Carnegiea gigantea, Giant Saguaro

Southwest Desert Flora

Home to the plants of the Sonoran, Chihuahuan and Mojave Deserts

Cirsium ochrocentrum, Yellowspine Thistle

Galium stellatum, Starry Bedstraw

Starry Bedstraw is a forb or sub-shrub with star shaped flowers growing erect along dry rocky slopes. Plants Galium stellatumStarry Bedstraw is somewhat woody, gray-green with lanceolate leaves in whorls of 4 with sharp leaf tips. Galium stellatumStarry Bedstraw flowers produce fuzzy nutlets with dense white silk hairs. Blooms from January to May, earlier or later in other parts of the country. Galium stellatumStarry Bedstraw is also known as Desert Bedstraw is common in areas where it is found but relatively rare in the United States. Galium stellatum


Scientific Name: Galium stellatum
Common Name: Starry Bedstraw
Also Called: Bedstraw, Desert Bedstraw
Family: Rubiaceae, Coffee, Madder or Bedstraw Family
Synonyms: (Galium acutissimum)
Status: Native
Duration: Perennial
Size: Up to 2 feet or more.
Growth Form: Subshrub, forb/herb; erect; dioecious; scabrus or hispidous; shrubby, plants suffrutescent; branches spreading; stems brittle.
Leaves: Green, green-gray; lanceolate to ovate; leaves in whorls of 4; leaf tips sharp to the touch.
Flower Color: White or whitish; flowers star-shaped, flowers few to many; in panicles from axils; corolla rotate; pedicels erect or ascending; fruit is a nutlet with small dense white silky hairs.
Flowering Season: January to May; March to April in California.
Elevation: Up to 3,000 feet; 500 to 5,500 feet in California.
Habitat Preferences: Common, dry rocky slopes.
Recorded Range: Galium stellatum is common where found but relatively rare in the southwestern United States in AZ, CA, NV, UT. Starry Bedstraw is also native to Baja California and northwest Mexico. In Arizona it is found in the western ½ of the state and Graham County. Bullhead City, Arizona on the Lower Colorado River, appears close to the population center for this species.

North America & US County Distribution Map for Galium stellatum.

U.S. Weed Information: No information available.
Invasive/Noxious Weed Information: No information available.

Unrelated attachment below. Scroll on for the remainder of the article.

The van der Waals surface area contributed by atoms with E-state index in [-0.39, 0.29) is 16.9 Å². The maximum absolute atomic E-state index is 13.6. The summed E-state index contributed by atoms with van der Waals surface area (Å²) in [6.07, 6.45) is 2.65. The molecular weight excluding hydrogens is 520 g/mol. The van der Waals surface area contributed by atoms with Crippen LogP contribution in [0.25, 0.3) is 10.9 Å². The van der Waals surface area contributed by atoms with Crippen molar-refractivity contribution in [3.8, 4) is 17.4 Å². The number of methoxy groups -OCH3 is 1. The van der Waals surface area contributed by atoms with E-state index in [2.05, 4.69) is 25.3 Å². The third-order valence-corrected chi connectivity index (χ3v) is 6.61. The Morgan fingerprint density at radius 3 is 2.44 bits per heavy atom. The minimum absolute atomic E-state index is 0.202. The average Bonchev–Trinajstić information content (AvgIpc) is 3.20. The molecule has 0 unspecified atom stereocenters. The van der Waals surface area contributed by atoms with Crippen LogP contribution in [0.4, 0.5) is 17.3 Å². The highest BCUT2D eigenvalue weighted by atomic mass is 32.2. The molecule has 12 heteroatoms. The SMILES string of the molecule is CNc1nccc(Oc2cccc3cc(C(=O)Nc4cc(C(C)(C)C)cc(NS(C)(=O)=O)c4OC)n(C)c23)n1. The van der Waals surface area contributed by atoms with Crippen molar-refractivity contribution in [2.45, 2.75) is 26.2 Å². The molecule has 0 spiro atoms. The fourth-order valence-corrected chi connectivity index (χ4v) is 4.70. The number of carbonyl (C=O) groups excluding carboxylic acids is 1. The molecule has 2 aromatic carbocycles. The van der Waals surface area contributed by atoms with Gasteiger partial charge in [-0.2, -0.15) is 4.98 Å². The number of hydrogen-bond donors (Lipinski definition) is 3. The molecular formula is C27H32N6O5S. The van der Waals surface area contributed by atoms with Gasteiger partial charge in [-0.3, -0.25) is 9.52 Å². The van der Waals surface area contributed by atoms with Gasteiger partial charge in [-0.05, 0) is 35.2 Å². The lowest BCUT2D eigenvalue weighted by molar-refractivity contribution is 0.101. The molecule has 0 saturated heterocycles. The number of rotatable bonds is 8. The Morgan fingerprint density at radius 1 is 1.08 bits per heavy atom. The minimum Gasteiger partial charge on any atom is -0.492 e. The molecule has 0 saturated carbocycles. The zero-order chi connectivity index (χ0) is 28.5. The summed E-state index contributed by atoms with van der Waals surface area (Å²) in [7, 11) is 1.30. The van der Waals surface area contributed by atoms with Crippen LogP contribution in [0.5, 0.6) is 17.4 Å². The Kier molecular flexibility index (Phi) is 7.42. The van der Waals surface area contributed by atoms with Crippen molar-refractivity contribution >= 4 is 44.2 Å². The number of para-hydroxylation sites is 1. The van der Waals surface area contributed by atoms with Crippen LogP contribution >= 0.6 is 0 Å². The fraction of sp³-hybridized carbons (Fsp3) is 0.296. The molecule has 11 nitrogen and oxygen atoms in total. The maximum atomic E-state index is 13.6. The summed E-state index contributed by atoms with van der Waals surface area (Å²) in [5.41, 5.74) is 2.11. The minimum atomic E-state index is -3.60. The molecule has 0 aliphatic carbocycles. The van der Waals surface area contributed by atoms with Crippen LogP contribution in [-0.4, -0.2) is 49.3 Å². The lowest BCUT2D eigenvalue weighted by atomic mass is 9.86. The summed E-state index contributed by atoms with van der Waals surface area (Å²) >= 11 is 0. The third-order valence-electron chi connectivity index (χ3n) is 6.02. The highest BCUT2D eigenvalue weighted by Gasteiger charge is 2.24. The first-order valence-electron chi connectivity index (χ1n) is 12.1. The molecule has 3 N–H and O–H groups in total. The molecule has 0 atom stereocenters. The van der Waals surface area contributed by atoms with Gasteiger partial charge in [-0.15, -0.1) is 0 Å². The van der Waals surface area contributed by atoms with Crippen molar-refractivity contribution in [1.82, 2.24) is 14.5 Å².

Wetland Indicator: No information available.
Threatened/Endangered Information: No information available.

Genus Information: In North America there are 85 species and 160 accepted taxa overall for Galium. World wide, The Plant List includes 659 accepted species names with 1,037 infraspecific rank for the genus.

In Arizona there are 14 species of Galium, in California there are 47 species, Nevada has 19 species, New Mexico has 13 species, Texas has 21 species, Utah has 18 species. All data is approximate and subject to taxonomic changes.

There is 1 sub-species in Galium stellatum;
Galium stellatum subsp. eremicum, Starry Bedstraw (AZ, CA, NV, UT).

Comments: Starry Bedstraw is not an attractive plant, often shrubby and messy in appearance and so it is often over-looked and somewhat inconspicuous.

Also see in Southwest Desert Flora, Common Bedstraw, Galium, aparine.

Date Profile Completed: 07/14/2016
References:
U.S. Dept. of Agriculture, Natural Resources Conservation Service on-line database and USGS ITIS search - (accessed 07/14/2016)
http://plants.usda.gov/java/ClassificationServlet?source=profile&symbol=GALIU&display=31
Arizona Flora, Kearney, Thomas H., Peebles, Robert H., 1960, University of California Press, Berkley and Los Angeles, California.
1993, The Jepson Manual, Citation: http://ucjeps.berkeley.edu/interchange/I_treat_indexes.html (accessed 07/14/2016)
http://ucjeps.berkeley.edu/cgi-bin/get_JM_treatment.pl?6927,6934,0,7017
Dempster, Lauramay T. 1995. Rubiaceae, Madder Family. Journal of the Arizona-Nevada Academy of Science and Canotia
http://canotia.org/vpa_volumes/VPA_JANAS_1995_Vol29_1_Dempster_et_Terrell_Rubiaceae.pdf
The Plant List (2013). Version 1.1. Published on the Internet; http://www.theplantlist.org/ (accessed 07/14/2016).
http://www.theplantlist.org/1.1/browse/A/Rubiaceae/Galium/
SEINet for synonyms, scientific names, recorded geographic locations and general information
http://swbiodiversity.org/seinet/(accessed 07/14/2016).